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Gender Inequality Chapter Four

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  1. Gender Inequality Chapter Four By: Melissa Pereira, Melissa Weedon and Ivana Pandzic

  2. Introduction Chapter 4 Summary Part one: Framing the Problem by Melissa. P Part Two: (De) Constructing Gender by Ivana. P Part Three: Gender Inequality By Melissa. W Question/Answer Period Game Treats Agenda

  3. Thesis: • Gender Constitutes a constructed and contested site of progress and regress of empowerment and disempowerment • Social constructed ness of gender and gender relations creates social problems

  4. Framing the Problem • Gender roles tightly scripted • Feminism helped women progress and fight sexist assumptions • Feminism has helped women “come a long way” • Women are now able to assert control over their lives instead of having them decided by men

  5. Women still have a long way to go • The “old boys network” seems to have remained in tact • Stereotypes still persist • Women are expected to perform a double duty • Seen as having a rightful place in workforce, also required to take care of household chores and children

  6. Men, experiencing gender crisis • Certainties associated with masculinity has dissolved • Canada still continues to be governed by men • Augie Fleras notes that the question is: How to analyze and assess a situation in which women have made progress, but yet continue to be hobbled because of patriarchal biases? (pg 105) • Social constructed ness of gender is problematic when:

  7. 1. perceived differences between men and women are manipulated • 2. competition over scarce resources creates unhealthy friction which invites great interpersonal costs and risk • 3. scripting of masculinity and femininity leads to rigid roles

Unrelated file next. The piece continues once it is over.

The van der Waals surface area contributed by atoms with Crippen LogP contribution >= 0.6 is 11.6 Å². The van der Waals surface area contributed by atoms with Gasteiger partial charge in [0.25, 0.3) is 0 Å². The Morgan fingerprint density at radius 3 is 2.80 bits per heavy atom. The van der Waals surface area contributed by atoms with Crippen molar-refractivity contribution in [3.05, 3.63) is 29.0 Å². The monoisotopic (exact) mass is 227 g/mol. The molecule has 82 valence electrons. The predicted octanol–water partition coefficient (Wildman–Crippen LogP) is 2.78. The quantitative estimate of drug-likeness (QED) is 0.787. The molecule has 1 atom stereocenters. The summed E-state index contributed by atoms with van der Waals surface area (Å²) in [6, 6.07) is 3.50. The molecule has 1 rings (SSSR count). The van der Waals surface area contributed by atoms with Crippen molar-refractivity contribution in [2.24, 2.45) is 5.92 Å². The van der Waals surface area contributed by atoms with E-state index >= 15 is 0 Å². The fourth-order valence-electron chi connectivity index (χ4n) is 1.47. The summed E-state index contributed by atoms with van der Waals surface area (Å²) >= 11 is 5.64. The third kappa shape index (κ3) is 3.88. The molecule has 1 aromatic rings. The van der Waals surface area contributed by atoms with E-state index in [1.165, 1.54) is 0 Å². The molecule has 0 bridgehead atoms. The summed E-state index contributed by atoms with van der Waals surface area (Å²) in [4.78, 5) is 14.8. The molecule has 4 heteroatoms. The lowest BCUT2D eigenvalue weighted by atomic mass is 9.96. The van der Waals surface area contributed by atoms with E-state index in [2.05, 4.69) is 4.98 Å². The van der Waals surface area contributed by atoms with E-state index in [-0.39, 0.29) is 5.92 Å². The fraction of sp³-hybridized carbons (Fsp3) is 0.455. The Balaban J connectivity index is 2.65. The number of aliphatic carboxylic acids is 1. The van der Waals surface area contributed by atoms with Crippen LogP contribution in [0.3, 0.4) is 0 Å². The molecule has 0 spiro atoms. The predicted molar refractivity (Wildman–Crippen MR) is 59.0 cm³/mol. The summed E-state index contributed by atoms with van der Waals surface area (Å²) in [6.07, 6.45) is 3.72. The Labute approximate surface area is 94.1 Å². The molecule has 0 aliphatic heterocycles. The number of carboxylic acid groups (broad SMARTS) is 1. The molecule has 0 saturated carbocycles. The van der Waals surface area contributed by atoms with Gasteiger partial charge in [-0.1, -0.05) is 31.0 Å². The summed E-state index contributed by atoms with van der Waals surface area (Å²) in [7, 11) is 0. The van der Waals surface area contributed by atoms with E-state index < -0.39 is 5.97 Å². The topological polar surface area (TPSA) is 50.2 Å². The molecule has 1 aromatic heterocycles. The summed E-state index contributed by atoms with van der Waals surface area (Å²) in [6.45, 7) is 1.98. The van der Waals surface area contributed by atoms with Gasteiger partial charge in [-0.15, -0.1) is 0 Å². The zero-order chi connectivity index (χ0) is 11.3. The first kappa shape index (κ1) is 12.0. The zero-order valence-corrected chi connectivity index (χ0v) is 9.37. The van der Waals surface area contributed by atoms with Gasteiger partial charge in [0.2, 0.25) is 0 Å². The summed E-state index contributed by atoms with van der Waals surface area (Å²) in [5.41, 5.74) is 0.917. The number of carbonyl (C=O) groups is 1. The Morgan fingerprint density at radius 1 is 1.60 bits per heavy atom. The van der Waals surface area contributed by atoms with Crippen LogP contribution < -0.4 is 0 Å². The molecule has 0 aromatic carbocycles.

8. (De) Constructing Gender • Individuals express interest in the cultural meaning of womanhood or manhood • Manhood, nor womanhood qualify as purely biological attributes • Culture shapes what is perceived as male and female

  9. A Gendered Society • Gender is culturally defined • Children and adults conditioned to absorb dominant ideals • Reality in itself is gendered • Feminism has helped to redefine the shift in balance of power • Women continue to be portrayed as vacuous, vulnerable

  10. double standard that prevails when a man shows his “softer” side • Men are experiencing and identity crisis in trying to figure out who they are and what is expected of them

  11. Men are From Mars/Women From Venus? • Some would argue that men and women are alike • Others propose dissimilarity due to the radically different social and cultural experience • Many believe that gender relations reflect innate and inherited qualities • Biologists argue that brains of women and men process information differently

  12. Similarities and differences in gender are the result of social forces • Concepts of what it means to be a man or a women is socially constructed